Alastair Smith

First, a quick history lesson about one of the most important documents created in establishing marketing as we know it:

Neil McElroy was a 27 year-old advertising manager at Proctor and Gamble who had been given the responsibility of looking after ‘Camay’ – a soap brand.

On the morning of May 13, 1931, McElroy sat behind his typewriter and drafted a three-page memo to make the case for why he should be allowed to hire two more people to his team.

The memo worked. McElroy got his two people. But what this memo also did was create the basis of brand management. It sparked a revolution in the way P&G managed its brands and structured its company, to the point where P&G was arguably the first marketing-led organisation.

You can see the full memo here, and it is definitely worth reading for any marketer.

But we’d like to focus on one section, which details the approach McElroy recommended taking ‘where brand development is light’:

The three parts of building a successful brand

This part of McElroy’s memo details the three essential steps to successfully tackling a market, either new or existing. And it’s as relevant today as it was in 1931.

(a) Study the past advertising and promotional history of the brand; study the territory personally at first hand in order to find out the trouble.

This research and diagnosis of issues is often forgotten or skipped over in the hurry to get things into market at the lowest cost possible.

It’s also the most important part of a campaign, and we’ll look at why shortly.

(b) After uncovering our weakness, develop a plan that can be applied to this local sore spot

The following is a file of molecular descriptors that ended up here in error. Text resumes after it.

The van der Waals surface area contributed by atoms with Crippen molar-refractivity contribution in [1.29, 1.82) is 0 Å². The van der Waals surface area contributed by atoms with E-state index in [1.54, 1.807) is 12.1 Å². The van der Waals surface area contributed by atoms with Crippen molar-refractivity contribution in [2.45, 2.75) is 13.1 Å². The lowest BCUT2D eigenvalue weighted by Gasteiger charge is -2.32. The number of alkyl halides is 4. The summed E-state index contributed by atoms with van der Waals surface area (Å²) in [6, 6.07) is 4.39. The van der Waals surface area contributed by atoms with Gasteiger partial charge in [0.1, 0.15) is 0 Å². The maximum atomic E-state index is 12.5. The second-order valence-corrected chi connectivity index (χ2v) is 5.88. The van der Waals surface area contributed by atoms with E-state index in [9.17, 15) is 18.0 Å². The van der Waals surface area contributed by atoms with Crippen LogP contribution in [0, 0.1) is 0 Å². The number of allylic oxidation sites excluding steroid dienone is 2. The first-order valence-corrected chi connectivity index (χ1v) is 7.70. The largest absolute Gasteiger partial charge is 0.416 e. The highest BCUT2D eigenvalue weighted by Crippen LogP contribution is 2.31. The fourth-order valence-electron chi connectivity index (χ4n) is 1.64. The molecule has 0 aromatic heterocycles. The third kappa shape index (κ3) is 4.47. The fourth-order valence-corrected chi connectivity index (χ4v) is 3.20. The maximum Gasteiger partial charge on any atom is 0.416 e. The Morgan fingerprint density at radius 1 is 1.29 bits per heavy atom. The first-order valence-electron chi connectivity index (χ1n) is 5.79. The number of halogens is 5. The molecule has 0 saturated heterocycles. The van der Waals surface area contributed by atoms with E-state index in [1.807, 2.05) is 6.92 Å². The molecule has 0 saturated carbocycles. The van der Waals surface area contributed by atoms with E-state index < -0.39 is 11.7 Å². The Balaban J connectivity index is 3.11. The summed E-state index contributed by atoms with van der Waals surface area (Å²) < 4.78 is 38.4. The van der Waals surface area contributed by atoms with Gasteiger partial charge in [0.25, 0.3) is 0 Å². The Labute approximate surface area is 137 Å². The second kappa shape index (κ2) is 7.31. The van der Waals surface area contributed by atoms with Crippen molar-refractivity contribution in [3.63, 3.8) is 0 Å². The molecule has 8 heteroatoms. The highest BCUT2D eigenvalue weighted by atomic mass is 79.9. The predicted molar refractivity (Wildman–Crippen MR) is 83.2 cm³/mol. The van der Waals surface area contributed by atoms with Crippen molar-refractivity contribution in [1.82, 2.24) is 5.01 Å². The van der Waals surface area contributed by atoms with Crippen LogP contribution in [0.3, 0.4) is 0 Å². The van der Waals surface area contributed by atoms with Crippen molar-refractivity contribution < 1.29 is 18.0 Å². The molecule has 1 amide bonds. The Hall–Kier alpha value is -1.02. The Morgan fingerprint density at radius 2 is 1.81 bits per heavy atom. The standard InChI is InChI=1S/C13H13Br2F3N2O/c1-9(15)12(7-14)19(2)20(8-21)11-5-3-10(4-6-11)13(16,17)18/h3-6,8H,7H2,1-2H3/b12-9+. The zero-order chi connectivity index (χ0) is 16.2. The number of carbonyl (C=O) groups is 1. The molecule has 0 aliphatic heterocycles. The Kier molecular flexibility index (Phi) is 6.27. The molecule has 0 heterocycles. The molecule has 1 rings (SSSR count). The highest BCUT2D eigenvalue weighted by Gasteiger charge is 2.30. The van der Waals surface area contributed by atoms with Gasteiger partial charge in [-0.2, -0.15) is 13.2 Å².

This is strategy – the overarching plan that will be followed to deliver success. Strategy doesn’t necessarily need to be complicated, and an effective strategy can be one that answers the four questions below:

  1. Which customers will we target?
  2. How will we position our product or service to those targets?
  3. What are the brand elements that we are going to communicate with?
  4. What are the strategic objectives?

(c) Outline this plan in detail

These are the tactics that will be used to deliver the strategy to counter the issues found in the diagnosis. This is often the part that people are keen to skip straight to, but deciding on which channels should be used, or the content of an eBook are decisions that should come as a the result of diagnosis and strategy.

The three parts of brand management are multiplicative

The important thing to take away from this section of the McElroy memo is that all three things need to be in place to deliver marketing success.

They are multiplicative.

What do we mean by that?

Basically, that the success of one part directly affects the success of the others.

Imagine that all three of the sections are perfectly executed:

If this is the case, then we’ve done everything we can to deliver success in the market. Multiplying those 10s together would give a score of 1,000:

Even if everything isn’t done perfectly, if you do everything pretty well you will be doing better than most competitors:

But not giving one section the focus it deserves can have a huge effect on the effectiveness of the campaign.

And jumping straight into strategy and tactics, without really understanding your market and the issues that you are tackling?

Multiplying anything by zero results in zero:

Why diagnosis matters

Of course, this is a simplistic model, but it’s intended to highlight an increasingly common situation.

Too often we see diagnosis skipped over as people want to move straight onto doing ‘stuff’, leaping straight into ideas, without knowing the real problem that idea is solving for.